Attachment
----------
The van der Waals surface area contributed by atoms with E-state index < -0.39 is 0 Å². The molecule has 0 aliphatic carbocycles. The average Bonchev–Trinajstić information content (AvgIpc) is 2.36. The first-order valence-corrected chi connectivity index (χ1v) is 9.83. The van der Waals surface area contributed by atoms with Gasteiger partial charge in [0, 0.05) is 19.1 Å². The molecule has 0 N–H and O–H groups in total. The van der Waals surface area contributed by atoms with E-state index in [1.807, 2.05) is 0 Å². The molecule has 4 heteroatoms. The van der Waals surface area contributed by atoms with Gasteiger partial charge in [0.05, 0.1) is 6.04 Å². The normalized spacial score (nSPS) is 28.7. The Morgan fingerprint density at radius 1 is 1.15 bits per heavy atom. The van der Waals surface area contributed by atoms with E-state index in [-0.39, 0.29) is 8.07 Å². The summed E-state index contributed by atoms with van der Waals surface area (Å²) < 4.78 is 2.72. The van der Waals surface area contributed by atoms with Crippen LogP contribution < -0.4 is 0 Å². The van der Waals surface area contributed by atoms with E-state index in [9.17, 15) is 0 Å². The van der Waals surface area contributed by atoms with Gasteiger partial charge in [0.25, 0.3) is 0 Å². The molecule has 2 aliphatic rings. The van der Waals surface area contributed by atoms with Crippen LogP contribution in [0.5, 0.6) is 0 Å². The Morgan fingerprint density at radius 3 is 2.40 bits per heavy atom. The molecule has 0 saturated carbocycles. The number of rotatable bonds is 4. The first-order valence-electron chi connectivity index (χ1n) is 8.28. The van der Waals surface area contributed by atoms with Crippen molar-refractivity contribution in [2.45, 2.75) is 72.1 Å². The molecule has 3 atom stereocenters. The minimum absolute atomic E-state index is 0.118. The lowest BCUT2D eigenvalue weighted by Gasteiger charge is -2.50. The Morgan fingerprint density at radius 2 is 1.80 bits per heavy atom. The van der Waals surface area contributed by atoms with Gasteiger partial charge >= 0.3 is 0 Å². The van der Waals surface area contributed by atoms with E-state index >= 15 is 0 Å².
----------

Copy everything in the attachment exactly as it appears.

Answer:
The van der Waals surface area contributed by atoms with E-state index < -0.39 is 0 Å². The molecule has 0 aliphatic carbocycles. The average Bonchev–Trinajstić information content (AvgIpc) is 2.36. The first-order valence-corrected chi connectivity index (χ1v) is 9.83. The van der Waals surface area contributed by atoms with Gasteiger partial charge in [0, 0.05) is 19.1 Å². The molecule has 0 N–H and O–H groups in total. The van der Waals surface area contributed by atoms with E-state index in [1.807, 2.05) is 0 Å². The molecule has 4 heteroatoms. The van der Waals surface area contributed by atoms with Gasteiger partial charge in [0.05, 0.1) is 6.04 Å². The normalized spacial score (nSPS) is 28.7. The Morgan fingerprint density at radius 1 is 1.15 bits per heavy atom. The van der Waals surface area contributed by atoms with E-state index in [-0.39, 0.29) is 8.07 Å². The summed E-state index contributed by atoms with van der Waals surface area (Å²) < 4.78 is 2.72. The van der Waals surface area contributed by atoms with Crippen LogP contribution < -0.4 is 0 Å². The van der Waals surface area contributed by atoms with E-state index in [9.17, 15) is 0 Å². The van der Waals surface area contributed by atoms with Gasteiger partial charge in [0.25, 0.3) is 0 Å². The molecule has 2 aliphatic rings. The van der Waals surface area contributed by atoms with Crippen LogP contribution in [0.5, 0.6) is 0 Å². The Morgan fingerprint density at radius 3 is 2.40 bits per heavy atom. The molecule has 0 saturated carbocycles. The number of rotatable bonds is 4. The first-order valence-electron chi connectivity index (χ1n) is 8.28. The van der Waals surface area contributed by atoms with Crippen molar-refractivity contribution in [2.45, 2.75) is 72.1 Å². The molecule has 3 atom stereocenters. The minimum absolute atomic E-state index is 0.118. The lowest BCUT2D eigenvalue weighted by Gasteiger charge is -2.50. The Morgan fingerprint density at radius 2 is 1.80 bits per heavy atom. The van der Waals surface area contributed by atoms with Gasteiger partial charge >= 0.3 is 0 Å². The van der Waals surface area contributed by atoms with E-state index >= 15 is 0 Å².